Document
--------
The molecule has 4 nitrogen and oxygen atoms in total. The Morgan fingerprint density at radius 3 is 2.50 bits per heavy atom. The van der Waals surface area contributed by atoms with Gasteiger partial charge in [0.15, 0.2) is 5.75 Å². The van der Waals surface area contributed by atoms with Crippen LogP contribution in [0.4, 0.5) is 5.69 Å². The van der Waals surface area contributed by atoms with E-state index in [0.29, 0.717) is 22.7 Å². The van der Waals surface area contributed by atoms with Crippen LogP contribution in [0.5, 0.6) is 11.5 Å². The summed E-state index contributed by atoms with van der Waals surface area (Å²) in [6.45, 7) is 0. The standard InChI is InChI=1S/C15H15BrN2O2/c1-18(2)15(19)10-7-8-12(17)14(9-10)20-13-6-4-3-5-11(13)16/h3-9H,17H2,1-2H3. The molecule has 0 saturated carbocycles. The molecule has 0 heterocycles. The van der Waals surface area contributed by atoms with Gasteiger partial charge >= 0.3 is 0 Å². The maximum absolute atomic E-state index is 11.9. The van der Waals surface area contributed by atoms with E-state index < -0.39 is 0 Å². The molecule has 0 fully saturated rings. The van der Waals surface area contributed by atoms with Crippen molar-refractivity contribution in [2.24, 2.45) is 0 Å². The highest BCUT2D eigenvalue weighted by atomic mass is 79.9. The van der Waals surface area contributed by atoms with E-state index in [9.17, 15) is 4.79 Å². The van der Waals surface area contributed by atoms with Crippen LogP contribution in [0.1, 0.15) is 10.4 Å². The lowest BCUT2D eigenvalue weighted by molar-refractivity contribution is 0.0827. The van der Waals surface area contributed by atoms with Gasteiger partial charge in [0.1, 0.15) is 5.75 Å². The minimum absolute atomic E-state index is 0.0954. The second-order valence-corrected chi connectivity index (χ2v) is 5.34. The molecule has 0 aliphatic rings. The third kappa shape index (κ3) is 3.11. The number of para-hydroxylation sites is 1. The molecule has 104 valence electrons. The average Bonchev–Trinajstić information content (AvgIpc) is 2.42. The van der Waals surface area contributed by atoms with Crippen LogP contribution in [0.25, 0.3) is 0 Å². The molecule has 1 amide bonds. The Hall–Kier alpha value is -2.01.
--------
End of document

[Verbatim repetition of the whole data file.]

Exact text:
The molecule has 4 nitrogen and oxygen atoms in total. The Morgan fingerprint density at radius 3 is 2.50 bits per heavy atom. The van der Waals surface area contributed by atoms with Gasteiger partial charge in [0.15, 0.2) is 5.75 Å². The van der Waals surface area contributed by atoms with Crippen LogP contribution in [0.4, 0.5) is 5.69 Å². The van der Waals surface area contributed by atoms with E-state index in [0.29, 0.717) is 22.7 Å². The van der Waals surface area contributed by atoms with Crippen LogP contribution in [0.5, 0.6) is 11.5 Å². The summed E-state index contributed by atoms with van der Waals surface area (Å²) in [6.45, 7) is 0. The standard InChI is InChI=1S/C15H15BrN2O2/c1-18(2)15(19)10-7-8-12(17)14(9-10)20-13-6-4-3-5-11(13)16/h3-9H,17H2,1-2H3. The molecule has 0 saturated carbocycles. The molecule has 0 heterocycles. The van der Waals surface area contributed by atoms with Gasteiger partial charge >= 0.3 is 0 Å². The maximum absolute atomic E-state index is 11.9. The van der Waals surface area contributed by atoms with E-state index < -0.39 is 0 Å². The molecule has 0 fully saturated rings. The van der Waals surface area contributed by atoms with Crippen molar-refractivity contribution in [2.24, 2.45) is 0 Å². The highest BCUT2D eigenvalue weighted by atomic mass is 79.9. The van der Waals surface area contributed by atoms with E-state index in [9.17, 15) is 4.79 Å². The van der Waals surface area contributed by atoms with Crippen LogP contribution in [0.1, 0.15) is 10.4 Å². The lowest BCUT2D eigenvalue weighted by molar-refractivity contribution is 0.0827. The van der Waals surface area contributed by atoms with Gasteiger partial charge in [0.1, 0.15) is 5.75 Å². The minimum absolute atomic E-state index is 0.0954. The second-order valence-corrected chi connectivity index (χ2v) is 5.34. The molecule has 0 aliphatic rings. The third kappa shape index (κ3) is 3.11. The number of para-hydroxylation sites is 1. The molecule has 104 valence electrons. The average Bonchev–Trinajstić information content (AvgIpc) is 2.42. The van der Waals surface area contributed by atoms with Crippen LogP contribution in [0.25, 0.3) is 0 Å². The molecule has 1 amide bonds. The Hall–Kier alpha value is -2.01.